Not too long ago, most Indians possessed one watch, which served the purpose of telling time. It has been a long journey from a one-brand market to a market where it is estimated that about 28 million units are sold every year, and the off-take is growing at the rate of 30 per cent per annum.l The wristwatch has indeed come a long way from the time when Peter Henlein of Germany invented the world's first pocket watch in the 1500s. From one or two brands to the innumerable brands available in the marketplace, the Indian time wear market has undergone rapid and massive changes. Watches have today become a fashion accessory rather than mere devices which enable us to know the time. This case study examines the change in watch retailing in India and how one brand - viz Titan, - went on to create a brand success in India.

Titan Industries Limited is ajoint venture between the Tata Group and the Tamil Nadu Industrial Development Corporation (TIDCO). It was incorporated as a public limited company in the year 1984, and manufactures and markets watches under the brand name Titan, Sonata, Nebula and Fastrack. Titan is the sixth largest integrated watch manufacturer in the world and has sold over 60 million watches across 30 countries of the world. The manufacturing is done out of four factories and the investment in a 450,000-sq.ft state of the art facility has been over US $ 130 million. In India, the company operates over 230 exclusive Titan showrooms, and over 8500 dealer outlets. Through this network, Titan has a presence in over 2400 Indian towns.f Titan is the market leader, having a variety of ranges and introducing around 200 new models every year, ensuring sustained growth. It has a 50% share in the watch market. The company believes that it generates wealth for all its stakeholders by creating India's most desirable brands in watches, jewellery and personal accessories, , The vision of the company is 'to be innovative, world class, contemporary and build India's most desirable brands.' This in turn, dictates the values, beliefs and strategy.

In the mid 1980's, the watch market was characterised by the presence of a limited number of brands. The market leader was HMT, which had over 90% of the market share. A few domestic and

'This case study has been prepared by Prof. Swapna Pradhan, for the purpose of classroom discussion only and does not indicate effective or ineffective management. llmages KSA Technopak Retail Report, 2005. sources.



Retailing Management

international brands were available in the market. Very little was offered to the consumer by way of after sales service. Existing watch outlets did not offer the consumer choice or quality of after-sales service. Watches were often bought by a booking system and servicing of watches was restricted to small watch repair stores that were unorganised and unreliable. / Given this background, • Offering a superior the challenge shopping was to be the watch showroom to the customer and, improvement anSignet Loyal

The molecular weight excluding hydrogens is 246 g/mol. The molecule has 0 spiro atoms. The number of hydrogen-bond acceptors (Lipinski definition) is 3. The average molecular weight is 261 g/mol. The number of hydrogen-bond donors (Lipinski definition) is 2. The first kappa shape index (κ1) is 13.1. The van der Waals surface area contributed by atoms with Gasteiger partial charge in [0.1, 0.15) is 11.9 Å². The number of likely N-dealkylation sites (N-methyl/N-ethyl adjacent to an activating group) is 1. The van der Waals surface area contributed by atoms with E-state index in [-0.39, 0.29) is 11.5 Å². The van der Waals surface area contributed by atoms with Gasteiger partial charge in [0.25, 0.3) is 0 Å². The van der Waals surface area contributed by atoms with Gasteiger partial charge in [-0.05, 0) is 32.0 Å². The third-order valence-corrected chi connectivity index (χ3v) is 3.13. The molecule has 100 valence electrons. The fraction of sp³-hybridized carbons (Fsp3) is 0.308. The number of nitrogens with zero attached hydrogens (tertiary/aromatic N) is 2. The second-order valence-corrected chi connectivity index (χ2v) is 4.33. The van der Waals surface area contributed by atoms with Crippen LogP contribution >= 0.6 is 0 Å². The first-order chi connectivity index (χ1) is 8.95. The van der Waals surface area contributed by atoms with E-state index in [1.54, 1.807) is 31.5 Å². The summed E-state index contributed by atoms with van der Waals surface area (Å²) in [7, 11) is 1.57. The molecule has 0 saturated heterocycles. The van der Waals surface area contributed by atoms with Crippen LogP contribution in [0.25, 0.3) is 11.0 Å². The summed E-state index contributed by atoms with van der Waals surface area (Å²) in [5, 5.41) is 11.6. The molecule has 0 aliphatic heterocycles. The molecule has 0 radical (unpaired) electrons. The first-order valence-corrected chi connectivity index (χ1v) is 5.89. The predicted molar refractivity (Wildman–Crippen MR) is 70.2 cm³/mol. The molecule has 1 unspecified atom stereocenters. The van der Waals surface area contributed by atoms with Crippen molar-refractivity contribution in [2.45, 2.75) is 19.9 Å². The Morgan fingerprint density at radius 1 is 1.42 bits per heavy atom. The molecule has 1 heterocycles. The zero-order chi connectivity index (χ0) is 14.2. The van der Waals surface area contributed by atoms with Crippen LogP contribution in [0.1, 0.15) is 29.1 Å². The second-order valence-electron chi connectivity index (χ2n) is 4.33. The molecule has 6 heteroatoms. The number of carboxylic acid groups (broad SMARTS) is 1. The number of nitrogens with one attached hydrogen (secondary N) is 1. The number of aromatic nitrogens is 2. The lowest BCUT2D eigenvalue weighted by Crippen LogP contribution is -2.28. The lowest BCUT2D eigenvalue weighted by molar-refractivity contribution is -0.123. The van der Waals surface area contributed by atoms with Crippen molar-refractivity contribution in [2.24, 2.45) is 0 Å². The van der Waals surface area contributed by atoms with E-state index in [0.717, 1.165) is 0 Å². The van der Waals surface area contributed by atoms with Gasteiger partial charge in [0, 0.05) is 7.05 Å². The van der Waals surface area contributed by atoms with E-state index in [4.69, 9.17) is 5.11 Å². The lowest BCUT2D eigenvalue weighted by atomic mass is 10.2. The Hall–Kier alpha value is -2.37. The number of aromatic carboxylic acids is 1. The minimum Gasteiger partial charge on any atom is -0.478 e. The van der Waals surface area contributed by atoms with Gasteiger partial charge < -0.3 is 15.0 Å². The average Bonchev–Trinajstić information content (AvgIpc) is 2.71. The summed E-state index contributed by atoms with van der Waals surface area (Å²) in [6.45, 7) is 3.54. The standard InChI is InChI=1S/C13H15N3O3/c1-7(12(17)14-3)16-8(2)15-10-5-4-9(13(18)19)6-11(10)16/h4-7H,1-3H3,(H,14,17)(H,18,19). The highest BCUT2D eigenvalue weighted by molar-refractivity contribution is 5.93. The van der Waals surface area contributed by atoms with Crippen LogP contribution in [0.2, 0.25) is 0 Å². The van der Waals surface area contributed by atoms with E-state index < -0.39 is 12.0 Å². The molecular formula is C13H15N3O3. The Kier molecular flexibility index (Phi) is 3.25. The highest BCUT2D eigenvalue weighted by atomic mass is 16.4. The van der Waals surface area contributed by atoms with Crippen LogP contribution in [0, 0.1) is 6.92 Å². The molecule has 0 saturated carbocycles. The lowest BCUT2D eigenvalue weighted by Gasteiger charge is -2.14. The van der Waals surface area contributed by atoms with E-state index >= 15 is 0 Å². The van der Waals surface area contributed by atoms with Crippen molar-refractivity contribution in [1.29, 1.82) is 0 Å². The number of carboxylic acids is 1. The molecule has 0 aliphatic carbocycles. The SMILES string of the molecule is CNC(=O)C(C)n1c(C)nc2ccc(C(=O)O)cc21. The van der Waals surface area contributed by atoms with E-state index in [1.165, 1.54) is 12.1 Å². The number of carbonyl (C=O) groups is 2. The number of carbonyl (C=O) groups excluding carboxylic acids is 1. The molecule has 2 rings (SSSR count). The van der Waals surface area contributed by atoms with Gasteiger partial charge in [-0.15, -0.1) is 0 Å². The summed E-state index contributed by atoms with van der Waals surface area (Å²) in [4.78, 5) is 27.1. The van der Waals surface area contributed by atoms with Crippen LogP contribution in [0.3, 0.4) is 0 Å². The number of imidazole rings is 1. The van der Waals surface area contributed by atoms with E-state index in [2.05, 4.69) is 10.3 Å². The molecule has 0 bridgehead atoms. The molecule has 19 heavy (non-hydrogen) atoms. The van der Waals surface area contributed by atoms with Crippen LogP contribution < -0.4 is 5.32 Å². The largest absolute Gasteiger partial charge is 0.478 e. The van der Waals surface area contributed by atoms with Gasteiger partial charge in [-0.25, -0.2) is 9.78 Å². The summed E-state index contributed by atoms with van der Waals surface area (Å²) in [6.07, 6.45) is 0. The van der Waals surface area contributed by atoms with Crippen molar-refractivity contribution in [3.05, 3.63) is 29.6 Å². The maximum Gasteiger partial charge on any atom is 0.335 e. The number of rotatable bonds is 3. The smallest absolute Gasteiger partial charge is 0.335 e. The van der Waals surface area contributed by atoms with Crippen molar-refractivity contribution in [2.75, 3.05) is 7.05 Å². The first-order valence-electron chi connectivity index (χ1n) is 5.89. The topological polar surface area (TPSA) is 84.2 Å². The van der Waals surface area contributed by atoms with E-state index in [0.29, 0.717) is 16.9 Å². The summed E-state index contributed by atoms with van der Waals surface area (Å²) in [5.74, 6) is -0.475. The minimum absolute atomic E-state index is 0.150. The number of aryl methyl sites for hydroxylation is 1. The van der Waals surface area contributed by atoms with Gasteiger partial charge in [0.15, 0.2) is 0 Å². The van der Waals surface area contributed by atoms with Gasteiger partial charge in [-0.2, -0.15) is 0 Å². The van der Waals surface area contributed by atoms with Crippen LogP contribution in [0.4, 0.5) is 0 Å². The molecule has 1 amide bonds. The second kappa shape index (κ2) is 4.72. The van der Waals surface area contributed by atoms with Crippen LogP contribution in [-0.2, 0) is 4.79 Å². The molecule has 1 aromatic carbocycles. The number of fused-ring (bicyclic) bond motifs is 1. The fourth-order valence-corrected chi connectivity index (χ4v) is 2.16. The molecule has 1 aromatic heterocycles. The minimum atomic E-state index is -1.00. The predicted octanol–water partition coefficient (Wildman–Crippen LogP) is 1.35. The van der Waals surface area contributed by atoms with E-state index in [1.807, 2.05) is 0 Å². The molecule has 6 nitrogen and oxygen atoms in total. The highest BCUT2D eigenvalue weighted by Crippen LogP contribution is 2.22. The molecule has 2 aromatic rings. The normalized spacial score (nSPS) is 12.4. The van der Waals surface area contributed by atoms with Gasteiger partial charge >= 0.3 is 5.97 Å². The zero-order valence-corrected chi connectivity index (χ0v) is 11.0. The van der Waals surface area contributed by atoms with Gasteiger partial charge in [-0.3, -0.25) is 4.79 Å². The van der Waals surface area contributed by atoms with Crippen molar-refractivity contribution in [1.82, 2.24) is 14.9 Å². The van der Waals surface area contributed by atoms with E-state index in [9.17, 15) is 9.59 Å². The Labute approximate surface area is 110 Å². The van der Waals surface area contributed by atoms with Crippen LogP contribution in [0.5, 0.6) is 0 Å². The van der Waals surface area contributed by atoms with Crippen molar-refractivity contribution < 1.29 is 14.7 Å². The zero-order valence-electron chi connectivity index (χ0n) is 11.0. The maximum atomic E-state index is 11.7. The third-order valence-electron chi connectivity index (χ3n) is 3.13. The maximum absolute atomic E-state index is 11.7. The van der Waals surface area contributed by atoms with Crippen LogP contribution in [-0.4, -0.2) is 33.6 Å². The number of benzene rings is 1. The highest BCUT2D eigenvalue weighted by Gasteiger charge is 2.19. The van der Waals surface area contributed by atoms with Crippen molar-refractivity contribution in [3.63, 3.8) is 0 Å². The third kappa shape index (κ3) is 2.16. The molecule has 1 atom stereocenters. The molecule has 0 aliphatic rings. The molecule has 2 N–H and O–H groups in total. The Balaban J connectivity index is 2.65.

of preferred

choice by:


• Building lasting relationships with them, through a process of continuous benchmarking, across the length and breadth of the country. THE STRATEGY

Titan decided to first focus on creating a format which would enable it to build a strong retail presence and bring the product closer to the customer. The idea was to build and enhance th brand experience through retailing. This led to the creation of the World of Titan showrooms which exclusively showcased the complete product range and provided a brand experience in term of service and convenience. At this point in time, the company decided to opt for multiple channels of retailing. The :.;; exclusive showrooms would aid market expansion while the multi brand outlets would help increase .. the market share. This was necessary to expand and achieve town penetration. The two channels catered to different customer segments and helped Titan create a significant retail presence. THE RETAIL PHILOSOPHY At Titan, retail has its own purpose, role and identity, which draws inspiration from the product brand but is not subservient to it. Retail is therefore, seen as a strategic function and is handled by ~ a separate team at the corporate office. The structure of the retail division at Titan is indicated in . Figure 1 given below. of the retail organisation has been achieved in a phased manner. In phase one the company opened its first showroom in Bangalore with the single objective of showcasing the Titan brand. Titan was at that time, responsible for two extremely important revolutions in the _consumer market:
(fime span 1987-1992),


The R

The growth

• The first was the introduction of quartz watches, which were more superior to the mechanical watches in terms of accuracy and the number of styling options that could be offered; and

In the n. for the Cor showr{)om~; ; locations. This cha these showrc retail experi internationz internationa become mor wall displays modern eve fashioned c{ The Wo turnover of. smaller tOWl year. The "V the net ean market rent profits from Titan h showrooms their busine This service adds equity

Second was the display of a large range of watches under one roof, where the ambience the environment was comfortable and the prices were uniformly displayed.


The next phase ( 1992-1998) saw the organisation open the first few stores with just an interest in showcasing the brand. They however found that these showrooms were immensely profitable. Hence, The World of Titan (WOT) soon became one of the serious channels of business. The exclusive showrooms (WOTs) became a catalyst to the Titan watch trade in general. The success of the WOT showrooms encouraged trade to make a shift from just selling to retailing. These developments saw a growth in the markets and enhanced profitability.